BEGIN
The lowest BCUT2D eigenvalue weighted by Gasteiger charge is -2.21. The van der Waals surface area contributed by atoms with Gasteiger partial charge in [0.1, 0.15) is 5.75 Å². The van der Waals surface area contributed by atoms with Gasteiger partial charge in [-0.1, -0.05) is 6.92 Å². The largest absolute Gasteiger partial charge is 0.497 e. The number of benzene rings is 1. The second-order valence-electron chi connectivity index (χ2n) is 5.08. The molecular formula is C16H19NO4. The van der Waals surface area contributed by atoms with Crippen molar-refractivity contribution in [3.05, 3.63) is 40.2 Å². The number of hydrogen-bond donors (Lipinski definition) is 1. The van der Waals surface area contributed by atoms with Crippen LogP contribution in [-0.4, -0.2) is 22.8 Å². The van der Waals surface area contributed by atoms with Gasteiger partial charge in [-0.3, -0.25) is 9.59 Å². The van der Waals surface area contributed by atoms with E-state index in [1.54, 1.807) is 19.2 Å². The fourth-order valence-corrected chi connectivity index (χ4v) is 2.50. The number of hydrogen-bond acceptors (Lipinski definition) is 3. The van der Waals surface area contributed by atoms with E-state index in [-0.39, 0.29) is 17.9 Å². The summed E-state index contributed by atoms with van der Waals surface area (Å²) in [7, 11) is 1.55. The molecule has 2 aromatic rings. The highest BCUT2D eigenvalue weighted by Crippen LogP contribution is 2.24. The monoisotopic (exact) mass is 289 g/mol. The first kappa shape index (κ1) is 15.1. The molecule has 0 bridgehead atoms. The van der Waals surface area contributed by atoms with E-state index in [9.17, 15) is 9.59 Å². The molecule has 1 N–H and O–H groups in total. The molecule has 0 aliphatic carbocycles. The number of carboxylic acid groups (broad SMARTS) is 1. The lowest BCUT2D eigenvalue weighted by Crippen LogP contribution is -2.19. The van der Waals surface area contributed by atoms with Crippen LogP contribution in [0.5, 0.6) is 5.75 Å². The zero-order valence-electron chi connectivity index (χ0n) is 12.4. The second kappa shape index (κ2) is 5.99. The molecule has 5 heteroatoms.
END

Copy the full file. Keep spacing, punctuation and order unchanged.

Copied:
The lowest BCUT2D eigenvalue weighted by Gasteiger charge is -2.21. The van der Waals surface area contributed by atoms with Gasteiger partial charge in [0.1, 0.15) is 5.75 Å². The van der Waals surface area contributed by atoms with Gasteiger partial charge in [-0.1, -0.05) is 6.92 Å². The largest absolute Gasteiger partial charge is 0.497 e. The number of benzene rings is 1. The second-order valence-electron chi connectivity index (χ2n) is 5.08. The molecular formula is C16H19NO4. The van der Waals surface area contributed by atoms with Crippen molar-refractivity contribution in [3.05, 3.63) is 40.2 Å². The number of hydrogen-bond donors (Lipinski definition) is 1. The van der Waals surface area contributed by atoms with Crippen LogP contribution in [-0.4, -0.2) is 22.8 Å². The van der Waals surface area contributed by atoms with Gasteiger partial charge in [-0.3, -0.25) is 9.59 Å². The van der Waals surface area contributed by atoms with E-state index in [1.54, 1.807) is 19.2 Å². The fourth-order valence-corrected chi connectivity index (χ4v) is 2.50. The number of hydrogen-bond acceptors (Lipinski definition) is 3. The van der Waals surface area contributed by atoms with E-state index in [-0.39, 0.29) is 17.9 Å². The summed E-state index contributed by atoms with van der Waals surface area (Å²) in [7, 11) is 1.55. The molecule has 2 aromatic rings. The highest BCUT2D eigenvalue weighted by Crippen LogP contribution is 2.24. The monoisotopic (exact) mass is 289 g/mol. The first kappa shape index (κ1) is 15.1. The molecule has 0 bridgehead atoms. The van der Waals surface area contributed by atoms with E-state index in [9.17, 15) is 9.59 Å². The molecule has 1 N–H and O–H groups in total. The molecule has 0 aliphatic carbocycles. The number of carboxylic acid groups (broad SMARTS) is 1. The lowest BCUT2D eigenvalue weighted by Crippen LogP contribution is -2.19. The van der Waals surface area contributed by atoms with Crippen LogP contribution in [0.5, 0.6) is 5.75 Å². The zero-order valence-electron chi connectivity index (χ0n) is 12.4. The second kappa shape index (κ2) is 5.99. The molecule has 5 heteroatoms.